Adverts

Open Access Articles- Top Results for Help:IPA for Hawaiian

Help:IPA for Hawaiian

The charts below show the way in which the International Phonetic Alphabet (IPA) represents Hawaiian pronunciations in Wikipedia articles.

English approximations are in some cases very approximate, and only intended to give a general idea of the pronunciation. For more detail, see Hawaiian phonology.

Consonants
IPA Examples nearest English equivalent
[[voiceless glottal fricative#REDIRECTmw:Help:Magic words#Other
This page is a soft redirect.h]]
Honolulu hat
[[palatal approximant#REDIRECTmw:Help:Magic words#Other
This page is a soft redirect.j]]
Mauna Kea [ˈkɛjə][1] yes
[[voiceless velar stop#REDIRECTmw:Help:Magic words#Other
This page is a soft redirect.k]]
Kamehameha[2] sky
[[alveolar lateral approximant#REDIRECTmw:Help:Magic words#Other
This page is a soft redirect.l]]
Honolulu, Lānaʻi lean
[[bilabial nasal#REDIRECTmw:Help:Magic words#Other
This page is a soft redirect.m]]
Maui moon
[[alveolar nasal#REDIRECTmw:Help:Magic words#Other
This page is a soft redirect.n]]
Lānaʻi[3] note
[[voiceless bilabial stop#REDIRECTmw:Help:Magic words#Other
This page is a soft redirect.p]]
Pele spy
[[voiceless alveolar stop#REDIRECTmw:Help:Magic words#Other
This page is a soft redirect.t]]
Waikīkī, wikiwiki[2] sty
[[voiced labiodental fricative#REDIRECTmw:Help:Magic words#Other
This page is a soft redirect.v]]
wikiwiki[4] vision
[[labio-velar approximant#REDIRECTmw:Help:Magic words#Other
This page is a soft redirect.w]]
Loa [ˈlowə], Kīlauea [ˈkiːlɔuˈwɛjə][4] we
[[glottal stop#REDIRECTmw:Help:Magic words#Other
This page is a soft redirect.ʔ]]
Hawaiʻi, Oʻahu oh-oh!
(a catch in the throat)
Stress
IPA Example Note
[[stress (linguistics)#REDIRECTmw:Help:Magic words#Other
This page is a soft redirect.ˈ]]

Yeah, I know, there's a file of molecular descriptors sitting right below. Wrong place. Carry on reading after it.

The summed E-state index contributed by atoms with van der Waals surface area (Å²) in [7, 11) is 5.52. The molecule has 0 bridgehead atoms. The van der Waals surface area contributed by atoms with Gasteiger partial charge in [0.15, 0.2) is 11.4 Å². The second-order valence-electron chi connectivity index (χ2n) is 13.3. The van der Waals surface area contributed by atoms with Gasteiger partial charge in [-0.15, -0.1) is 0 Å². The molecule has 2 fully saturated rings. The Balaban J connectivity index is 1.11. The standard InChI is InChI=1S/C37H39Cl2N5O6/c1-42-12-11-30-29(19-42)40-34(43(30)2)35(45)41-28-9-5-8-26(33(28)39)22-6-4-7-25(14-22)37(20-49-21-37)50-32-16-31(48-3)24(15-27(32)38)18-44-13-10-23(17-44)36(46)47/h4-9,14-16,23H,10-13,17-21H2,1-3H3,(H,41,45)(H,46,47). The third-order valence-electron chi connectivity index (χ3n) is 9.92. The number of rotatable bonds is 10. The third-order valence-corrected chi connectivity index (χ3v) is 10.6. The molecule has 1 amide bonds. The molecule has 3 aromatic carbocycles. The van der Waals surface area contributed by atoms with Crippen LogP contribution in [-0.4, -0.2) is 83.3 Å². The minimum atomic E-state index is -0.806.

Honolulu [honoˈlulu] Mark placed before stressed syllable.[5]
Vowels
IPA Examples nearest English equivalent
[[open front unrounded vowel#REDIRECTmw:Help:Magic words#Other
This page is a soft redirect.aː]]
Lānaʻi father
[[near-open central vowel#REDIRECTmw:Help:Magic words#Other
This page is a soft redirect.ɐ]]
Oʻahu, Molokaʻi[6] nut
[[mid central vowel#Mid-central unrounded vowel#REDIRECTmw:Help:Magic words#Other
This page is a soft redirect.ə]]
Hawaiʻi, Mauna Loa[6] sofa
[[close-mid front unrounded vowel#REDIRECTmw:Help:Magic words#Other
This page is a soft redirect.eː]]
Kēōkea hey without the y sound
[[open-mid front unrounded vowel#REDIRECTmw:Help:Magic words#Other
This page is a soft redirect.ɛ]]
Pele[7] bed
[[close-mid front unrounded vowel#REDIRECTmw:Help:Magic words#Other
This page is a soft redirect.e]]
Kahoʻolawe[7] Spanish e
[[close front unrounded vowel#REDIRECTmw:Help:Magic words#Other
This page is a soft redirect.iː]]
Waikīkī peel
[[close front unrounded vowel#REDIRECTmw:Help:Magic words#Other
This page is a soft redirect.i]]
wikiwiki Spanish i
[[close-mid back rounded vowel#REDIRECTmw:Help:Magic words#Other
This page is a soft redirect.oː]]
ʻōʻū low without the w sound
[[close-mid back rounded vowel#REDIRECTmw:Help:Magic words#Other
This page is a soft redirect.o]]
Honolulu Spanish o
[[close back rounded vowel#REDIRECTmw:Help:Magic words#Other
This page is a soft redirect.uː]]
ʻōʻū moon
[[close back rounded vowel#REDIRECTmw:Help:Magic words#Other
This page is a soft redirect.u]]
Honolulu Spanish u
Diphthongs
Diphthongs are iu [ju], ou [ou], oi [oi], eu [eu], ei [ei], au [ɔu], ai [ɛi], ao [], ae [].
These are pronounced like sequences of vowels, but without a [w] or [j] in the middle.
iu is pronounced somewhat like yu, so kiu ≈ "cue".
In rapid speech, au as in Mauna and ai as in Waikīkī tend to be pronounced like ou and ei.

Notes

  1. ^ The y sound [j] is not written, but appears between a front vowel (i, e) and a non-front vowel (a, o, u)
  2. ^ a b [k] and [t], spelled k, are variants of a single consonant. [k] is almost universal at the beginnings of words, while [t] is most common before the vowel i. [t] is also more common in the western dialects, as on Kauaʻi, while [k] predominates on the Big Island.
  3. ^ In some dialects the letter l tends to be pronounced [n], especially in words with an n in them. On the western islands it tends to be pronounced as a tap, [ɾ].
  4. ^ a b [w] and [v], spelled w, are variants of a single consonant. [w] is the norm after back vowels u, o, while [v] is the norm after front vowels i, e. Initially and after the central vowel a, as in Hawaiʻi, they are found in free variation. [w] also occurs, though it is usually not written, between a back vowel (u, o) and a non-back vowel (i, e, a).
  5. ^ Stress falls on the penultimate vowel, with diphthongs and long vowels counting double. (That is, a final long vowel or diphthong will be stressed.) Longer words may have a second stressed vowel, whose position is not predictable.
  6. ^ a b Short a is pronounced [ɐ] when stressed and [ə] when not.
  7. ^ a b Short e is [ɛ] when stressed and generally when next to l, n, or another syllable with a [ɛ]; otherwise it is [e].